User interface – How we interface with the technology.

Well it happened just the other day; one of those out of character early morning phone calls you just know is going to be bad news! It was just before 7 o’clock on a Saturday morning when the telephone woke both my wife and I from a deep sleep following a rather late and disturbed night. As I answered in a half comatose and shocked state to hear my elderly father in a panic I immediately feared the worst! Establishing if I was ‘up yet’ he launched into how a message had appeared on his television screen and that he didn’t know what to do! Once my brain got over the initial shock of him being perfectly OK but just having problems with his television, I realised what had happened.

A few weeks earlier he had been complaining that some of the regular TV programmes he enjoyed had ‘disappeared’, and he could no longer find a number of the channels he liked to watch. I asked him if he had ‘re-tuned’ when the ‘new service message’ appeared on his screen. “What new service message” barked the reply! When I had the opportunity to check the TV settings I established that the ‘new service alert’ option had been disabled when the unit was installed, and that he had been unaware of any service upgrades for three years, slowly losing channels and services during that time. It was then that I enabled the alert feature, thereby allowing him to accept new or changed services as they became available, and this was the first time there had been a service change since then.

This little incident made me realise just how alien current day technology is to someone who has limited exposure to it, and the way we take for granted menu structures, binary selections modes, multi-purpose keys and buttons, and words such as ‘select’, ‘enter’, and ‘cursor’. It’s no coincidence that programming video recorders (VCR’s) has become the butt of so many jokes, and those new entrants to this market make a virtue of the simplicity of programming and use. Similarly, trying to remotely visualise the TV menu structure and layout of his handset in order to guide him through the accepting the new service option, over the telephone, was indeed a challenge, and gave me a whole new appreciation of help-desk operations.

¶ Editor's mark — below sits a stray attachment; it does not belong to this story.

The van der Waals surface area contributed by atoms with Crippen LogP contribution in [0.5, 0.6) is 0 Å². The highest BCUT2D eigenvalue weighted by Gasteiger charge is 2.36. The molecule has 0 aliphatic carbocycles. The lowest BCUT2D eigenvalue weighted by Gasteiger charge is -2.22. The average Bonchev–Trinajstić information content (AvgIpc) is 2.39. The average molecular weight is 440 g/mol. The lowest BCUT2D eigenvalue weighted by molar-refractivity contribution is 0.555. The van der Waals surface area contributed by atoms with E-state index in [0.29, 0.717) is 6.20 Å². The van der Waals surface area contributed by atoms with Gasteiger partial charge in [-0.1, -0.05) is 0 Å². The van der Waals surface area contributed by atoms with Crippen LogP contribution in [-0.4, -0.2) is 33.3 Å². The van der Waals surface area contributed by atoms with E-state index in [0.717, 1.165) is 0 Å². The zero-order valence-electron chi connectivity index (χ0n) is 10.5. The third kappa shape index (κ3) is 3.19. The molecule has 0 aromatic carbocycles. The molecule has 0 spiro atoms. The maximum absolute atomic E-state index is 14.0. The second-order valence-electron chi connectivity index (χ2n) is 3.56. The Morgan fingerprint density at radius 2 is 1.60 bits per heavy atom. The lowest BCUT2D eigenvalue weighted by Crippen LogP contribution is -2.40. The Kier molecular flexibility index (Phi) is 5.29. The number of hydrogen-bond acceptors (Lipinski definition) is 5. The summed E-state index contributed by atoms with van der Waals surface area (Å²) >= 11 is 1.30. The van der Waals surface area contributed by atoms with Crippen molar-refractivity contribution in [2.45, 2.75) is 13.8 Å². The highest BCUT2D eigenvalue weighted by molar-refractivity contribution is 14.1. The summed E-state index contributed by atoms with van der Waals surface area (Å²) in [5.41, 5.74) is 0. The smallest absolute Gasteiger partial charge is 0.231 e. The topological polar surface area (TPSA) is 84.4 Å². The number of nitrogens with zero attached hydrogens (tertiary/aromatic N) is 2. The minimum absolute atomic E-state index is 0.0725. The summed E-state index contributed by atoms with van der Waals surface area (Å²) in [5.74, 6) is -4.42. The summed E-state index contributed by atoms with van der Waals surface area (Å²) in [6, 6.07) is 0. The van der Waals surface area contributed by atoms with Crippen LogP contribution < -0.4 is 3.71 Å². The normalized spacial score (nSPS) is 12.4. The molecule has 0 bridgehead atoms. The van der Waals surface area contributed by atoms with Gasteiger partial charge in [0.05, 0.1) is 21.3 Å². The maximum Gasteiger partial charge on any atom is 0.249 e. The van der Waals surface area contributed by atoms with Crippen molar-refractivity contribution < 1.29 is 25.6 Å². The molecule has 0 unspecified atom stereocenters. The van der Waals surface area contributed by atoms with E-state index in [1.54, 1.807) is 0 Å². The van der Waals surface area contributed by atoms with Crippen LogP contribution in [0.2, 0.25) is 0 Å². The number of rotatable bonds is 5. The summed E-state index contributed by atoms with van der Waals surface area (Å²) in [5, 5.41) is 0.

Continuing this theme, from personal experience I like using maps and prefer to get a mental picture of a journey and how it relates to the physical landscape, and more specifically a mental ‘shape’ of the journey (i.e. down, across, down again, keep left of the city etc.). This certainly helps when you are faced with commands such as ‘Eastbound’ or other such directional instructions, especially when you are driving and unable to examine the map (it’s how I cope with spatial awareness). So the use of Satellite navigation (SATNAV) has been a challenge. Its adoption, in my case, has been episodic, cautious, and thought provoking. I had used it some years ago in a rental car in the US, and previous use improved confidence. However, I like to get a context for where I’m going but the small screen (even on the built-in versions) is too small to show the complete journey at a sensible scale, and the detailed version too limiting. You can no doubt select preferences but the instruction manual is longer than Harry Potter and the order of the Phoenix! I tend to find SATNAV works best for me switching it on when I’m approaching my destination and the possible combinations or alternative routes it could offer are limited, and the margin for error therefore reduced. However, I did once enter the postcode of an organisation I was visiting only to end up at the local Postal Sorting Office, as this company publishes a postcode relating to the sorting office rather than their own site!